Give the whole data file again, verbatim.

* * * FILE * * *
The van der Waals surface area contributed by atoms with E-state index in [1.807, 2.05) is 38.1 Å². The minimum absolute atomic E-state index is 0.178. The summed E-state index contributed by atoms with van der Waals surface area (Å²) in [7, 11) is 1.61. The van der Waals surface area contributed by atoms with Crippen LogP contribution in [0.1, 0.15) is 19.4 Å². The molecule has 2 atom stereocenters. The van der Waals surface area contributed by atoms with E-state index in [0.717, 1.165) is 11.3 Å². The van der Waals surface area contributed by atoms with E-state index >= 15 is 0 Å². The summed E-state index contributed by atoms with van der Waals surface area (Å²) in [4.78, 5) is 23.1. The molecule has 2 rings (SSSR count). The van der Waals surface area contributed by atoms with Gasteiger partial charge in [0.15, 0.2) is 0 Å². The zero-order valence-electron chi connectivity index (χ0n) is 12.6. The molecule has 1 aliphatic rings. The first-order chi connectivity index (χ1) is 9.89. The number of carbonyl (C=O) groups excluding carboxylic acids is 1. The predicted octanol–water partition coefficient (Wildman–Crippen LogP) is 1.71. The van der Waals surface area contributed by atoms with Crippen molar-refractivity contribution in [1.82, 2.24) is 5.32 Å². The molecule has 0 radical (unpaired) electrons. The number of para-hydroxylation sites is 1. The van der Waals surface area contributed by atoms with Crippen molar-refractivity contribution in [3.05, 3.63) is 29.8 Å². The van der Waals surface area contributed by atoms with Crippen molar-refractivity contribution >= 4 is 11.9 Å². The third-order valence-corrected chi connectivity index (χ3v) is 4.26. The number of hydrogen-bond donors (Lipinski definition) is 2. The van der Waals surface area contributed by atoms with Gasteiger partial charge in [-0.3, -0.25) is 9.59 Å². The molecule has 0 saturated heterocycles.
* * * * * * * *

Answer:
The van der Waals surface area contributed by atoms with E-state index in [1.807, 2.05) is 38.1 Å². The minimum absolute atomic E-state index is 0.178. The summed E-state index contributed by atoms with van der Waals surface area (Å²) in [7, 11) is 1.61. The van der Waals surface area contributed by atoms with Crippen LogP contribution in [0.1, 0.15) is 19.4 Å². The molecule has 2 atom stereocenters. The van der Waals surface area contributed by atoms with E-state index in [0.717, 1.165) is 11.3 Å². The van der Waals surface area contributed by atoms with E-state index >= 15 is 0 Å². The summed E-state index contributed by atoms with van der Waals surface area (Å²) in [4.78, 5) is 23.1. The molecule has 2 rings (SSSR count). The van der Waals surface area contributed by atoms with Gasteiger partial charge in [0.15, 0.2) is 0 Å². The zero-order valence-electron chi connectivity index (χ0n) is 12.6. The molecule has 1 aliphatic rings. The first-order chi connectivity index (χ1) is 9.89. The number of carbonyl (C=O) groups excluding carboxylic acids is 1. The predicted octanol–water partition coefficient (Wildman–Crippen LogP) is 1.71. The van der Waals surface area contributed by atoms with Crippen molar-refractivity contribution in [1.82, 2.24) is 5.32 Å². The molecule has 0 radical (unpaired) electrons. The number of para-hydroxylation sites is 1. The van der Waals surface area contributed by atoms with Crippen molar-refractivity contribution in [3.05, 3.63) is 29.8 Å². The van der Waals surface area contributed by atoms with Crippen molar-refractivity contribution >= 4 is 11.9 Å². The third-order valence-corrected chi connectivity index (χ3v) is 4.26. The number of hydrogen-bond donors (Lipinski definition) is 2. The van der Waals surface area contributed by atoms with Gasteiger partial charge in [-0.3, -0.25) is 9.59 Å². The molecule has 0 saturated heterocycles.